Yemenis protest after chief of staff abduction
Shia Houthi insurgents have taken over large swaths of the capital Sanaa and surrounding countryside, plunging Yemen into some of the worst violence its seen in years. (AFP/File)
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Government facilities shut down Sunday in Yemen's southern Ataq city, the hometown of Presidential Chief-of-Staff Ahmed Awad bin Mubarak, in protest over the latter's kidnapping a day earlier by the Shiite Houthi group.
Civil servants in Ataq, the capital of Shabwah province, have responded to a call by provincial authorities to close down government buildings to pressure the Houthis to release bin Mubarak, local residents told The Anadolu Agency.
On Saturday evening, Shabwah's tribal leaders threatened to halt oil production in the province if the Houthis did not release bin Mubarak within 24 hours.
Bin Mubarak was abducted on Saturday while en route to the presidential palace to attend a ceremony marking the issuance of a new draft constitution when the gunmen forced him to go with them, an abduction later claimed by the Houthi group.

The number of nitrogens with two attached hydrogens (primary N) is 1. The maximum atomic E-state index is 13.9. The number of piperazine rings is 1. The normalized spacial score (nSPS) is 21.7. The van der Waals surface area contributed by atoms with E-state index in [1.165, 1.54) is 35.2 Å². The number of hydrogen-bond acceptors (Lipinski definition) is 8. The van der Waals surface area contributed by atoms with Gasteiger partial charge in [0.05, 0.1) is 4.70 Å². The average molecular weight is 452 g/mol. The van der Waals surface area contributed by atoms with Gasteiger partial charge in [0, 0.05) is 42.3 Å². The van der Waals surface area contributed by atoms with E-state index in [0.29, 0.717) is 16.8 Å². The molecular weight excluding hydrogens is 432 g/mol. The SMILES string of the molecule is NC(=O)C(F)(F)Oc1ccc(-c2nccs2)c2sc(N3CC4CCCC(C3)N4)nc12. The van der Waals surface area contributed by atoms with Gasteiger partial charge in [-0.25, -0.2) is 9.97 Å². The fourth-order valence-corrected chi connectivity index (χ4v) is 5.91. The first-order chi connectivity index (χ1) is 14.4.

Prior to the Houthi's claim of responsibility for the abduction, armed vigilantes affiliated with the Houthis said they were "forced to detain" bin Mubarak, claiming that the act was aimed to "sabotage any attempts to renege on a peace and partnership agreement" reached among Yemen's political forces and President Abd Rabbuh Mansour Hadi in September of last year.
The deal, signed only hours before the Houthi militants seized Sanaa, called on the Houthis to pull their militants out of the city.
Nevertheless, the Houthis extended their control in Sanaa and to other provinces across Yemen, pitting themselves against Sunni tribes and al-Qaeda, which is said to be active in parts of Yemen.
Following bin Mubarak's abduction, the Houthi-linked vigilantes called on Hadi to stop offering cover or "corruption" and "despotism."
Houthis have turned into a significant political and military power in Yemen after taking over Sanaa and then moving to extend their control to other Yemeni provinces.
Yemen in general has been suffering growing instability since 2011 when a popular uprising ousted long-ruling President Ali Abdullah Saleh a year later.